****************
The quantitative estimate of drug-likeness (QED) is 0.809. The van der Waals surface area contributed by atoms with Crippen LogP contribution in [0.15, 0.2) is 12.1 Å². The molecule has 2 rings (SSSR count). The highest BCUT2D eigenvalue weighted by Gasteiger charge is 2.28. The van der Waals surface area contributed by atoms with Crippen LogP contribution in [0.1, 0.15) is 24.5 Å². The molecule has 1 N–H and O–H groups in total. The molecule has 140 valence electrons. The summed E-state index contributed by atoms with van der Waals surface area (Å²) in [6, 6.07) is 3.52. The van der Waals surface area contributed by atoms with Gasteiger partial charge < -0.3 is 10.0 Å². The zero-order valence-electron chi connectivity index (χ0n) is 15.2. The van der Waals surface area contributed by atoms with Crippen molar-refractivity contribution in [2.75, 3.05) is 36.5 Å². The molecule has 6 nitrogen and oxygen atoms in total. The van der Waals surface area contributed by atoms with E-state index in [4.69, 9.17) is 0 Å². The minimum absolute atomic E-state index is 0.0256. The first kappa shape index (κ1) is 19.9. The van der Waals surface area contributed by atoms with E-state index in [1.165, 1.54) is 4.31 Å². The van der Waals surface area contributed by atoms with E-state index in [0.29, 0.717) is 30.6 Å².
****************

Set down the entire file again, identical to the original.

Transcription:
The quantitative estimate of drug-likeness (QED) is 0.809. The van der Waals surface area contributed by atoms with Crippen LogP contribution in [0.15, 0.2) is 12.1 Å². The molecule has 2 rings (SSSR count). The highest BCUT2D eigenvalue weighted by Gasteiger charge is 2.28. The van der Waals surface area contributed by atoms with Crippen LogP contribution in [0.1, 0.15) is 24.5 Å². The molecule has 1 N–H and O–H groups in total. The molecule has 140 valence electrons. The summed E-state index contributed by atoms with van der Waals surface area (Å²) in [6, 6.07) is 3.52. The van der Waals surface area contributed by atoms with Gasteiger partial charge < -0.3 is 10.0 Å². The zero-order valence-electron chi connectivity index (χ0n) is 15.2. The van der Waals surface area contributed by atoms with Crippen molar-refractivity contribution in [2.75, 3.05) is 36.5 Å². The molecule has 6 nitrogen and oxygen atoms in total. The van der Waals surface area contributed by atoms with E-state index in [4.69, 9.17) is 0 Å². The minimum absolute atomic E-state index is 0.0256. The first kappa shape index (κ1) is 19.9. The van der Waals surface area contributed by atoms with E-state index in [1.165, 1.54) is 4.31 Å². The van der Waals surface area contributed by atoms with E-state index in [0.29, 0.717) is 30.6 Å².